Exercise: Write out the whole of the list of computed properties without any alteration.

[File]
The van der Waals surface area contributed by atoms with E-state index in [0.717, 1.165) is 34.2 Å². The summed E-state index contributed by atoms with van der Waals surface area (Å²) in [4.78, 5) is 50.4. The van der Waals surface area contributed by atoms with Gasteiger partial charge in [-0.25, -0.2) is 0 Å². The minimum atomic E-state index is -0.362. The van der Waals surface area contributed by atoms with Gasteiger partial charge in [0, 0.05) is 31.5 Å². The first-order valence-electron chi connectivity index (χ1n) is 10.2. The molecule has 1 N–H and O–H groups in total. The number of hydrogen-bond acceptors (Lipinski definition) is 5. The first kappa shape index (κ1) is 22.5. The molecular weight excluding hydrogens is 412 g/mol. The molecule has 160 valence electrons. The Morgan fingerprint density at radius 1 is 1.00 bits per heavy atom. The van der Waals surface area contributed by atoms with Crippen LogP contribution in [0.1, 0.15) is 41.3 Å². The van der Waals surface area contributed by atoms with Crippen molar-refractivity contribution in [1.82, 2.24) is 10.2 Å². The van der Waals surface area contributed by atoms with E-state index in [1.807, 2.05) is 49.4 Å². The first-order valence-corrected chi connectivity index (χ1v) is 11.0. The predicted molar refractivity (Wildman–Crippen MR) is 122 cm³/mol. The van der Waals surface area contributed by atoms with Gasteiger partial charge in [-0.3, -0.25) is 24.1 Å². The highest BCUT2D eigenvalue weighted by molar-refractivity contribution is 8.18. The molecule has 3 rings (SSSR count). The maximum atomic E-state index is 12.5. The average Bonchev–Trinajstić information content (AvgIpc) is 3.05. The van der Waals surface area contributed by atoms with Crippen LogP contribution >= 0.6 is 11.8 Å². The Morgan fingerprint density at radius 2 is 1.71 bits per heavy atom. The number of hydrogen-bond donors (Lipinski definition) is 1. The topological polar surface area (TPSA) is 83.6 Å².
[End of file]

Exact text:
The van der Waals surface area contributed by atoms with E-state index in [0.717, 1.165) is 34.2 Å². The summed E-state index contributed by atoms with van der Waals surface area (Å²) in [4.78, 5) is 50.4. The van der Waals surface area contributed by atoms with Gasteiger partial charge in [-0.25, -0.2) is 0 Å². The minimum atomic E-state index is -0.362. The van der Waals surface area contributed by atoms with Gasteiger partial charge in [0, 0.05) is 31.5 Å². The first-order valence-electron chi connectivity index (χ1n) is 10.2. The molecule has 1 N–H and O–H groups in total. The number of hydrogen-bond acceptors (Lipinski definition) is 5. The first kappa shape index (κ1) is 22.5. The molecular weight excluding hydrogens is 412 g/mol. The molecule has 160 valence electrons. The Morgan fingerprint density at radius 1 is 1.00 bits per heavy atom. The van der Waals surface area contributed by atoms with Crippen LogP contribution in [0.1, 0.15) is 41.3 Å². The van der Waals surface area contributed by atoms with Crippen molar-refractivity contribution in [1.82, 2.24) is 10.2 Å². The van der Waals surface area contributed by atoms with E-state index in [1.807, 2.05) is 49.4 Å². The first-order valence-corrected chi connectivity index (χ1v) is 11.0. The predicted molar refractivity (Wildman–Crippen MR) is 122 cm³/mol. The van der Waals surface area contributed by atoms with Gasteiger partial charge in [-0.3, -0.25) is 24.1 Å². The highest BCUT2D eigenvalue weighted by molar-refractivity contribution is 8.18. The molecule has 3 rings (SSSR count). The maximum atomic E-state index is 12.5. The average Bonchev–Trinajstić information content (AvgIpc) is 3.05. The van der Waals surface area contributed by atoms with Crippen LogP contribution >= 0.6 is 11.8 Å². The Morgan fingerprint density at radius 2 is 1.71 bits per heavy atom. The number of hydrogen-bond donors (Lipinski definition) is 1. The topological polar surface area (TPSA) is 83.6 Å².